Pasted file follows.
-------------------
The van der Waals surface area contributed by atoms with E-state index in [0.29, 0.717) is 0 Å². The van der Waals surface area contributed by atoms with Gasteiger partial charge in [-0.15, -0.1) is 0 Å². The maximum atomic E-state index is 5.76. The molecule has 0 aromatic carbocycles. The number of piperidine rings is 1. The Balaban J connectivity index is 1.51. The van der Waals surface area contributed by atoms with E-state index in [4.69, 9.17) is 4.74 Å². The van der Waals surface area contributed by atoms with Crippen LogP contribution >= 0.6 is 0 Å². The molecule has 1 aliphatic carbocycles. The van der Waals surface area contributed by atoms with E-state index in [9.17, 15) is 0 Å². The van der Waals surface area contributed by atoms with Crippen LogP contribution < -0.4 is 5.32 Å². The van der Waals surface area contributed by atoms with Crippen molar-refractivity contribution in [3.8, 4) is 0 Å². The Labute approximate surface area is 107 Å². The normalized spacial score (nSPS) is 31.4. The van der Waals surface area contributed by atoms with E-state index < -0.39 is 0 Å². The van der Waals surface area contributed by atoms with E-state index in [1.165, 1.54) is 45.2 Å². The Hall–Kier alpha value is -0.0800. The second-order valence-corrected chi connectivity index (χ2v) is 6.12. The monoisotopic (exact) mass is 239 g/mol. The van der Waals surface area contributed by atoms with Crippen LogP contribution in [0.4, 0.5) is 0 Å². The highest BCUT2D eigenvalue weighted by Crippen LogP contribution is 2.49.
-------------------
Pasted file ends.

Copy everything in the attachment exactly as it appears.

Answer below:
The van der Waals surface area contributed by atoms with E-state index in [0.29, 0.717) is 0 Å². The van der Waals surface area contributed by atoms with Gasteiger partial charge in [-0.15, -0.1) is 0 Å². The maximum atomic E-state index is 5.76. The molecule has 0 aromatic carbocycles. The number of piperidine rings is 1. The Balaban J connectivity index is 1.51. The van der Waals surface area contributed by atoms with E-state index in [4.69, 9.17) is 4.74 Å². The van der Waals surface area contributed by atoms with Crippen LogP contribution >= 0.6 is 0 Å². The molecule has 1 aliphatic carbocycles. The van der Waals surface area contributed by atoms with E-state index in [9.17, 15) is 0 Å². The van der Waals surface area contributed by atoms with Crippen LogP contribution < -0.4 is 5.32 Å². The van der Waals surface area contributed by atoms with Crippen molar-refractivity contribution in [3.8, 4) is 0 Å². The Labute approximate surface area is 107 Å². The normalized spacial score (nSPS) is 31.4. The van der Waals surface area contributed by atoms with E-state index < -0.39 is 0 Å². The van der Waals surface area contributed by atoms with E-state index in [1.165, 1.54) is 45.2 Å². The Hall–Kier alpha value is -0.0800. The second-order valence-corrected chi connectivity index (χ2v) is 6.12. The monoisotopic (exact) mass is 239 g/mol. The van der Waals surface area contributed by atoms with Crippen LogP contribution in [0.4, 0.5) is 0 Å². The highest BCUT2D eigenvalue weighted by Crippen LogP contribution is 2.49.